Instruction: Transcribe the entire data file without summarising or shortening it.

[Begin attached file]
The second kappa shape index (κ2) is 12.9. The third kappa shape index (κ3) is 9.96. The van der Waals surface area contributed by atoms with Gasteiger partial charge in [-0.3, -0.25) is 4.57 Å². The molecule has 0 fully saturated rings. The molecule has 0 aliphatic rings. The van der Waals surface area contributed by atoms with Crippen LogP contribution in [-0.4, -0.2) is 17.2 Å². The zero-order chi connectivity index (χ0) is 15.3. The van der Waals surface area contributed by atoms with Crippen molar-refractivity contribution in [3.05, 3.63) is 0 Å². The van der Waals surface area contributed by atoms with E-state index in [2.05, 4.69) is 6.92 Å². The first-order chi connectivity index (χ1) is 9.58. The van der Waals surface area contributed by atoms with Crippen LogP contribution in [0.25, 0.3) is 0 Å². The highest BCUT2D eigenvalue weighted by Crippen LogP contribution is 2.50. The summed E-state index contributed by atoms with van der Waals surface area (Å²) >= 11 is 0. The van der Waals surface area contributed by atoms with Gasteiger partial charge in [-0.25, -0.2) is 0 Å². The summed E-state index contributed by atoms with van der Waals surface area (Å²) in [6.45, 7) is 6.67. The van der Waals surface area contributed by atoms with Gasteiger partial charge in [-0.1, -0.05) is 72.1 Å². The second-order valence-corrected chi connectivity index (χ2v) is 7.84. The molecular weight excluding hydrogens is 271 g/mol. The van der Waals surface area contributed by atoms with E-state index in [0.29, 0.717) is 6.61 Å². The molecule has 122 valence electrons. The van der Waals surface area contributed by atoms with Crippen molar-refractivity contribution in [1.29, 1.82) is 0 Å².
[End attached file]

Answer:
The second kappa shape index (κ2) is 12.9. The third kappa shape index (κ3) is 9.96. The van der Waals surface area contributed by atoms with Gasteiger partial charge in [-0.3, -0.25) is 4.57 Å². The molecule has 0 fully saturated rings. The molecule has 0 aliphatic rings. The van der Waals surface area contributed by atoms with Crippen LogP contribution in [-0.4, -0.2) is 17.2 Å². The zero-order chi connectivity index (χ0) is 15.3. The van der Waals surface area contributed by atoms with Crippen molar-refractivity contribution in [3.05, 3.63) is 0 Å². The van der Waals surface area contributed by atoms with E-state index in [2.05, 4.69) is 6.92 Å². The first-order chi connectivity index (χ1) is 9.58. The van der Waals surface area contributed by atoms with Crippen LogP contribution in [0.25, 0.3) is 0 Å². The highest BCUT2D eigenvalue weighted by Crippen LogP contribution is 2.50. The summed E-state index contributed by atoms with van der Waals surface area (Å²) >= 11 is 0. The van der Waals surface area contributed by atoms with Gasteiger partial charge in [-0.25, -0.2) is 0 Å². The summed E-state index contributed by atoms with van der Waals surface area (Å²) in [6.45, 7) is 6.67. The van der Waals surface area contributed by atoms with Gasteiger partial charge in [-0.1, -0.05) is 72.1 Å². The second-order valence-corrected chi connectivity index (χ2v) is 7.84. The molecular weight excluding hydrogens is 271 g/mol. The van der Waals surface area contributed by atoms with E-state index in [0.29, 0.717) is 6.61 Å². The molecule has 122 valence electrons. The van der Waals surface area contributed by atoms with Crippen molar-refractivity contribution in [1.29, 1.82) is 0 Å².